Bar applicant denied damages for test mishaps and proctor distractions
Three software crashes and annoying habits of proctors didn’t entitle a law grad taking the bar exam to damages for reduced accommodations, the Delaware Supreme Court has ruled.
In a Nov. 9 opinion, the state supreme court rejected arguments by Marla Matrice Murphy, who took the Delaware bar exam in July 2021 and failed.
The Legal Profession Blog noted the decision.
After Murphy requested accommodations, she was told that she would be given twice the time to take the exam, a private room in which to take it, and scratch paper during the exam. She never received the scratch paper. And she contended that software failures deprived her of the double time that she was supposed to have, and the proctors’ distractions deprived her of the private-room accommodation.
Murphy said she was distracted by the first proctor’s ringing phone and the clicking sounds that could be heard when he typed on a laptop keyboard. The second proctor had several coughing fits, which the proctor attributed to allergies, rather than COVID-19. The second proctor also moved around the room during one of the exam days and texted on her phone, albeit with the sound turned off.
Murphy also experienced three software crashes, eating up about 15 minutes of her exam time, causing stress and requiring her to recreate lost work on one of her essays.
Because of the exam crashes that experienced by Murphy and others, the Delaware Board of Bar Examiners adjusted scores on essays affected by the crashes.
A panel of the Delaware Board of Bar Examiners determined that Murphy was denied only one of her requested accommodations: the scratch paper. The remedy, the panel determined, was to take the bar exam again, with accommodations but without the application fee.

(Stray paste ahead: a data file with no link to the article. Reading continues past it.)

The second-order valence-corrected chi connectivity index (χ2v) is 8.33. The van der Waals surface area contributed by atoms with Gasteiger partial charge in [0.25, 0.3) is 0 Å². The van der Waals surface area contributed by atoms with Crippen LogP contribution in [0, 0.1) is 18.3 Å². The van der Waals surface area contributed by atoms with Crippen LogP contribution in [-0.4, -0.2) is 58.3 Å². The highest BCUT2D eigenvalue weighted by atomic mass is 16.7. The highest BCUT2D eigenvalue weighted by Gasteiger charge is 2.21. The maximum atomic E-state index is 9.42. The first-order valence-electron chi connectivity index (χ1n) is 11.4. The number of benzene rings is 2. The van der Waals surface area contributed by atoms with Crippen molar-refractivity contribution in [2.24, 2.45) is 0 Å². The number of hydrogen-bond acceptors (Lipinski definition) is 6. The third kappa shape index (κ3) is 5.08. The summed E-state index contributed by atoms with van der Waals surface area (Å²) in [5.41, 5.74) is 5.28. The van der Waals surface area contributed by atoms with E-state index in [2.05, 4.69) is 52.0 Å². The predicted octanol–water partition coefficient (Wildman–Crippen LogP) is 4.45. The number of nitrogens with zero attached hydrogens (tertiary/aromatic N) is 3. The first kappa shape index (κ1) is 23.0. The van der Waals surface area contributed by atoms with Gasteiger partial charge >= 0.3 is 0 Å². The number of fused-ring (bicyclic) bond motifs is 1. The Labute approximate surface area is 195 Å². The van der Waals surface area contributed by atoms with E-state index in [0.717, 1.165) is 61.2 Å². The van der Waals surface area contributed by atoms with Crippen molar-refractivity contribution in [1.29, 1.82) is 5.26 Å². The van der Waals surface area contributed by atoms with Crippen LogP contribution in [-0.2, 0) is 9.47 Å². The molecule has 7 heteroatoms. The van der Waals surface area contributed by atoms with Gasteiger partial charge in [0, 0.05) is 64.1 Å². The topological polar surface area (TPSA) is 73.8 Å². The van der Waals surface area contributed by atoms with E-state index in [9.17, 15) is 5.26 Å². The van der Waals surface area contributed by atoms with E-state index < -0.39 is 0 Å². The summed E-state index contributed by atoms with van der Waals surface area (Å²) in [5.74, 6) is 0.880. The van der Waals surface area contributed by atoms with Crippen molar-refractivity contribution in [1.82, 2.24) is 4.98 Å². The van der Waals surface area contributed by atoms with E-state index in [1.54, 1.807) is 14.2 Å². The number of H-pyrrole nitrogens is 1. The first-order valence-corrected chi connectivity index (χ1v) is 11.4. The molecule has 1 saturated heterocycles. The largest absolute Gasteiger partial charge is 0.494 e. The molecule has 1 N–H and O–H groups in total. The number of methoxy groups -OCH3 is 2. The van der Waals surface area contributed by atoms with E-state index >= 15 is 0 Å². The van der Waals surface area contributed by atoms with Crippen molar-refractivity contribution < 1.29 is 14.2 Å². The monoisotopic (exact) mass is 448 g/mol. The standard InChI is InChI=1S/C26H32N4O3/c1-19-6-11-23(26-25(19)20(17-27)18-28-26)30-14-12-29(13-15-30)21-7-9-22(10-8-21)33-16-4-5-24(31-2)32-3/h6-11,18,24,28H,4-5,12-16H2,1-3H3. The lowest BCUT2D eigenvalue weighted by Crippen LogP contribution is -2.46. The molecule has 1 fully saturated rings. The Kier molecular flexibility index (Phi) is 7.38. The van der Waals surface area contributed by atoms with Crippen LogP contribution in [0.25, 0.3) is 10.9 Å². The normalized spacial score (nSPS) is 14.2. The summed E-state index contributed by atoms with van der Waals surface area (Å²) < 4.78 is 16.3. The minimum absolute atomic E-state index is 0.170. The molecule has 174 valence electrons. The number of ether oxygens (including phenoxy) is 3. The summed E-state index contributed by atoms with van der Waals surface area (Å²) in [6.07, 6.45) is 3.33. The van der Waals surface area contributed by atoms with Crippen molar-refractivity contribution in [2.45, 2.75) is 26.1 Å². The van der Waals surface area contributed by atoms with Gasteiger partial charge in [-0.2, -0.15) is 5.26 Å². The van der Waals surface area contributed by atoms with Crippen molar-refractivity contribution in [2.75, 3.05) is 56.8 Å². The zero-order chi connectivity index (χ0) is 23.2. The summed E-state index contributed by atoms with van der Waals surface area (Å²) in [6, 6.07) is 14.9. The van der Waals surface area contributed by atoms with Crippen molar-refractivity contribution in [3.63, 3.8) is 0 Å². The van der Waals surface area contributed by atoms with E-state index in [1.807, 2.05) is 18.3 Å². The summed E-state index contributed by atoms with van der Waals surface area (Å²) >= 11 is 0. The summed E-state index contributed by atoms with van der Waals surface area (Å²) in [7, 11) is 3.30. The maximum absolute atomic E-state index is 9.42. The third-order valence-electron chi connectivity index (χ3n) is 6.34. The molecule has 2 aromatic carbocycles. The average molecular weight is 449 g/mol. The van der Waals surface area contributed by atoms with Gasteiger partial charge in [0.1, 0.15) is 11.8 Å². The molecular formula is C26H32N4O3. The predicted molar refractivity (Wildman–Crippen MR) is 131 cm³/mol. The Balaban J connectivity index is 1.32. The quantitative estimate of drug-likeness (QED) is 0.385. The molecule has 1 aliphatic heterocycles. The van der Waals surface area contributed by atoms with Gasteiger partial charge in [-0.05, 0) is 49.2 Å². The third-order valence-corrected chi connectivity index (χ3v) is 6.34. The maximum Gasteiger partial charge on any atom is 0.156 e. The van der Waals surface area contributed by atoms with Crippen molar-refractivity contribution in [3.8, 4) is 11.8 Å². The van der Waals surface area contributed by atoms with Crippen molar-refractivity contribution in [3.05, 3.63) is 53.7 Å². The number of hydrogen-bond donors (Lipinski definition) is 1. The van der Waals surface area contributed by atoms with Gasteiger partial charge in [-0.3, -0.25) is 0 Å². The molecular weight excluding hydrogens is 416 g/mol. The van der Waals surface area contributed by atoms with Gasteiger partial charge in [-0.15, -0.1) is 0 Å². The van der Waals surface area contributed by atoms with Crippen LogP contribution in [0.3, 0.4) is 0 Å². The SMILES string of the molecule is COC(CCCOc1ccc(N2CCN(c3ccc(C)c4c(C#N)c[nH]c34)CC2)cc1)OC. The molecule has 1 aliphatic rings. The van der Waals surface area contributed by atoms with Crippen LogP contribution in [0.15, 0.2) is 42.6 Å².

The Delaware Supreme Court affirmed, holding that the panel’s finding was supported by substantial evidence, and its legal determinations were free from error.
In affirming, the Delaware Supreme Court agreed that the hearing panel had no authority to award damages, and there was no showing of deliberate indifference.
“Even if the panel had the authority to award damages, Murphy is not entitled to them,” the Delaware Supreme Court said.
“Because Murphy’s damages argument rests on this court holding that she was deprived of all the accommodations for which she appeals, and we have concluded otherwise, … we affirm on the basis that she was not subjected to ‘deliberate indifference’ by the board.”
It was the second time that the case was before the Delaware Supreme Court. The first time, the state supreme court ruled that Murphy could not be admitted to practice without taking the bar exam.
A lawyer for Murphy, Christopher Isaac of Offit Kurman, declined the ABA Journal’s request for comment.